In ‘Distant Shore,’ Dohren explores themes of indomitable love, eternity, and death. The poem maintains an optimistic and peaceful mood throughout as the speaker addresses her lover.
She expresses her opinion on the power of their love and her belief, or her hope, that they will love one another in another life.
Explore Distant Shore
Summary of Distant Shore
The speaker addresses her lover throughout ‘Distant Shore,’ telling them that they need not fear death as for the two of them it is not the end. Their love, she likes to think, is more powerful than time. Over and over, life after life, she knows that they have loved one another and will continue to do so.
You can read the full poem here.
Structure of Distant Shore
‘Distant Shore’ by Valerie Dohren is a six stanza poem that is separated into sets of four lines, known as quatrains. These quatrains follow a rhyme scheme of ABAB CDCD, changing end sounds from stanza to stanza. This pattern is very simple and entirely consistent throughout ‘Distant Shore’. There are also examples of rhyme within the lines, rather than at the ends. Rather than perfect rhyme, as is seen at the ends of each line, these are half-rhymes.
Half-rhyme, also known as slant or partial rhyme, is seen through the repetition of assonance or consonance. This means that either a vowel or consonant sound is reused within one line, or multiple lines of verse. For example, “I” and “time” in the second stanza and “seen” and “sweetly” in the third stanza.
Poetic Techniques in Distant Shore
Dohren makes use of several poetic techniques in ‘Distant Shore’. These include but are not limited to personification, alliteration, and enjambment. The first, personification, occurs when a poet imbues a non-human creature or object with human characteristics. For example, in the third stanza, the speaker describes the moon as watching their “warm embrace” then later, speaks of the “darkness” stealing their “souls”.
Alliteration occurs when words are used in succession, or at least appear close together, and begin with the same sound. For example, “love” and “loved” in the second and third lines of the first stanza and “gentle grasp” in the third line of the second stanza.
Enjambment is another important technique in poetry. It occurs when a line is cut off before its natural stopping point. Enjambment forces a reader down to the next line, and the next, quickly. One has to move forward in order to comfortably resolve a phrase or sentence. For example, the transition between lines one and two of the first stanza and lines three and four of the fourth.
Analysis of Distant Shore
Stanzas One and Two
O could it be that we have known
Such tender love before –
I held you in my gentle grasp,
Set in another time.
In the first lines of Distant Shore,’ the speaker begins by asking the listener, someone she loves, a rhetorical question. She’s considering the possibilities of another life, something like reincarnation, where she and her lover were together in another age. Or, as she puts it, “Upon some distant shore”.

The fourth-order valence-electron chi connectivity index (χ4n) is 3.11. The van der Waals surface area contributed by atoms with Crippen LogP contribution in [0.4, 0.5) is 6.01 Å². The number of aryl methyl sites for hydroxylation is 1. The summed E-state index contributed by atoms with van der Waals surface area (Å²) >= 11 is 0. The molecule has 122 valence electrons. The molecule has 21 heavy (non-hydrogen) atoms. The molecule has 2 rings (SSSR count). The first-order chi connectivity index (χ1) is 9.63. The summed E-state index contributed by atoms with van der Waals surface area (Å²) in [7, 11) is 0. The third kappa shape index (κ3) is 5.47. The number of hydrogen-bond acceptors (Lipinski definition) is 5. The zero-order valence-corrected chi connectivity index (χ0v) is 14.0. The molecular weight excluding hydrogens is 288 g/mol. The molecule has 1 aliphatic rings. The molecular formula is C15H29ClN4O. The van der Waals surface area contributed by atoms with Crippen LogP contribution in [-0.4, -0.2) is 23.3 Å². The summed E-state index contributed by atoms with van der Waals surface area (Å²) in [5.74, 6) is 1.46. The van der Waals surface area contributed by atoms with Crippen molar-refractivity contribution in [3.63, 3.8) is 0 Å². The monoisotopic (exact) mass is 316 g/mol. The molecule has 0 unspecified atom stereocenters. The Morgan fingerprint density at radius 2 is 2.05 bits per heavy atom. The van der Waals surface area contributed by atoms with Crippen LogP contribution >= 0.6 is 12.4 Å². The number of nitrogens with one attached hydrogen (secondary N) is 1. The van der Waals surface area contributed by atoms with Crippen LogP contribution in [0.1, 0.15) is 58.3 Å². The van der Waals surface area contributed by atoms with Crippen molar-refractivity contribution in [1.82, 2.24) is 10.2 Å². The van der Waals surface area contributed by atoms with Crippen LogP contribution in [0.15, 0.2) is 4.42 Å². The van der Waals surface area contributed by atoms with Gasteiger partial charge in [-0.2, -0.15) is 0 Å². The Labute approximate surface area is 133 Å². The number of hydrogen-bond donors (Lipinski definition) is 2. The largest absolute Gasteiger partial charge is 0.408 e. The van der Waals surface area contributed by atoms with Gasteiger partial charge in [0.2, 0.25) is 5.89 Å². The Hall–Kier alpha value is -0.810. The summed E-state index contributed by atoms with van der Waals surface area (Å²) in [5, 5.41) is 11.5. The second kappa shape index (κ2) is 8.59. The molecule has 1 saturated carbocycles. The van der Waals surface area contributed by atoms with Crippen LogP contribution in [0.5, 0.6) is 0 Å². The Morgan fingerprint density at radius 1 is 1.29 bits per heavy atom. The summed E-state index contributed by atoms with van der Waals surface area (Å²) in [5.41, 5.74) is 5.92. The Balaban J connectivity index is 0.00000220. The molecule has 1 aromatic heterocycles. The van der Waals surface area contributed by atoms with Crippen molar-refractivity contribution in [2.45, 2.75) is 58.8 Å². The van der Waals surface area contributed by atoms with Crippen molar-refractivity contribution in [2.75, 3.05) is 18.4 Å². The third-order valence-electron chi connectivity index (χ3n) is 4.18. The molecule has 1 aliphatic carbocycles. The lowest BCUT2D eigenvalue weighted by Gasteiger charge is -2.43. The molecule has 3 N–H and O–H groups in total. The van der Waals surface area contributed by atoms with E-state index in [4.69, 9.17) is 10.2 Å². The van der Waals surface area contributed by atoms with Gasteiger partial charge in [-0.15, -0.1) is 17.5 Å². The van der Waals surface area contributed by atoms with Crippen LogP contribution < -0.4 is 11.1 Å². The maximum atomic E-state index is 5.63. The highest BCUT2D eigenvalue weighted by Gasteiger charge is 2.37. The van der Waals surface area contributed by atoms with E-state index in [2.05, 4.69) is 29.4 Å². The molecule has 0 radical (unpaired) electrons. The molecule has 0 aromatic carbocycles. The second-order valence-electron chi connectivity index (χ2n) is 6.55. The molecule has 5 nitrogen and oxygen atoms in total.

It is meaningful to this speaker to consider the possibility that she was with this person in the “far and long lost past” as that might allude to a future life in which they are together. She uses techniques like alliteration and enjambment to structure these lines. At this point, the mood is wistful and dreamy as she explores these possibilities.
Stanzas Three and Four
And could it be the Moon above
Has watched our warm embrace,
For now I love you, as I deem
I loved you long ago.
In the next stanzas, she speaks about the moon, using personification to describe it as watching them. It was always there, through the different ages of their lives, watching their warm embraces like a guardian.
Alliteration is used again at the beginning of the fourth stanza with “Beyond the boundaries”. She is thinking that maybe it’s possible that their “love did grow” in a place beyond the confines of time. It’s so powerful that it transcends life and death. The word “love” is repeated in the lines of the fourth stanza, as is “I”. She is very clearly setting out her emotions here.
Stanzas Five and Six
And thus when darkness steals our souls
I know our love won’t die,
Two hearts united through all time,
In the last two stanzas of ‘Distant Shore,’ the speaker uses personification again to describe how the “darkness steals our souls”. This is a metaphor for death and when the two finally succumb to it. She knows that her love won’t die, as time can’t touch it, but “blossom in the dawn / That lights another sky”. Again, she hopes that their love is going to live again, in new bodies, but with the same souls and the same emotions.
In the final stanza, she directly addresses her lover telling them not to cry because death is not going to be final for them. Across eternity they are always going to meet up again. There is nothing that can separate them from one another. The poem ends on an optimistic and peaceful note. The listener should be soothed by the speaker’s words and know that in the end, they are always going to end up together.